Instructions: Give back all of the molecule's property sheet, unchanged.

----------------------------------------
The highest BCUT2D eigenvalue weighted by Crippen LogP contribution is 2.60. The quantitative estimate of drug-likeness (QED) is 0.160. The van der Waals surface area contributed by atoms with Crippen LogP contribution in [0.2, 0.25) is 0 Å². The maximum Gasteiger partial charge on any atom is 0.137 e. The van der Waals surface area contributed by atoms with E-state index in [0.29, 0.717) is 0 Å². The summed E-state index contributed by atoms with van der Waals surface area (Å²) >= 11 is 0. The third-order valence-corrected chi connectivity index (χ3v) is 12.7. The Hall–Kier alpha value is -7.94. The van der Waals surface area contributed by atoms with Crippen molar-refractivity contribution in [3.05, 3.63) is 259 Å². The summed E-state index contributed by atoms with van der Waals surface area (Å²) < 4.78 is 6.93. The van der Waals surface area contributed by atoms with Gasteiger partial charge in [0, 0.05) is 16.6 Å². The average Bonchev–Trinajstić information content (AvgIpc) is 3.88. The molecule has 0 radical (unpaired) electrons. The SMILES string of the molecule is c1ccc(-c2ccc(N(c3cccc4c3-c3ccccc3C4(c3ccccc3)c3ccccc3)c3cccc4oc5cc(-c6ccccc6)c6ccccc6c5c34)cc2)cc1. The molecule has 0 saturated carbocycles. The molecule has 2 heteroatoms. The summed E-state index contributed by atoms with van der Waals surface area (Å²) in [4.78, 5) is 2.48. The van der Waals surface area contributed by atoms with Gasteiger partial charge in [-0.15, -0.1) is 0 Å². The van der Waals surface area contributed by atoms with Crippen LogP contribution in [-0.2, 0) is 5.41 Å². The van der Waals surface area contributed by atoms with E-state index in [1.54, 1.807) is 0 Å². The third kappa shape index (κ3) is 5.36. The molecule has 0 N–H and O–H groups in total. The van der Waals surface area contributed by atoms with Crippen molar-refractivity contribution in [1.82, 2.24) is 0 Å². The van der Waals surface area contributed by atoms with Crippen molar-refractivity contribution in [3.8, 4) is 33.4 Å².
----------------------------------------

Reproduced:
The highest BCUT2D eigenvalue weighted by Crippen LogP contribution is 2.60. The quantitative estimate of drug-likeness (QED) is 0.160. The van der Waals surface area contributed by atoms with Crippen LogP contribution in [0.2, 0.25) is 0 Å². The maximum Gasteiger partial charge on any atom is 0.137 e. The van der Waals surface area contributed by atoms with E-state index in [0.29, 0.717) is 0 Å². The summed E-state index contributed by atoms with van der Waals surface area (Å²) >= 11 is 0. The third-order valence-corrected chi connectivity index (χ3v) is 12.7. The Hall–Kier alpha value is -7.94. The van der Waals surface area contributed by atoms with Crippen molar-refractivity contribution in [3.05, 3.63) is 259 Å². The summed E-state index contributed by atoms with van der Waals surface area (Å²) < 4.78 is 6.93. The van der Waals surface area contributed by atoms with Gasteiger partial charge in [0, 0.05) is 16.6 Å². The average Bonchev–Trinajstić information content (AvgIpc) is 3.88. The molecule has 0 radical (unpaired) electrons. The SMILES string of the molecule is c1ccc(-c2ccc(N(c3cccc4c3-c3ccccc3C4(c3ccccc3)c3ccccc3)c3cccc4oc5cc(-c6ccccc6)c6ccccc6c5c34)cc2)cc1. The molecule has 0 saturated carbocycles. The molecule has 2 heteroatoms. The summed E-state index contributed by atoms with van der Waals surface area (Å²) in [4.78, 5) is 2.48. The van der Waals surface area contributed by atoms with Gasteiger partial charge in [-0.15, -0.1) is 0 Å². The van der Waals surface area contributed by atoms with Crippen LogP contribution in [-0.2, 0) is 5.41 Å². The van der Waals surface area contributed by atoms with E-state index in [1.54, 1.807) is 0 Å². The third kappa shape index (κ3) is 5.36. The molecule has 0 N–H and O–H groups in total. The van der Waals surface area contributed by atoms with Crippen molar-refractivity contribution in [1.82, 2.24) is 0 Å². The van der Waals surface area contributed by atoms with Crippen molar-refractivity contribution in [3.8, 4) is 33.4 Å².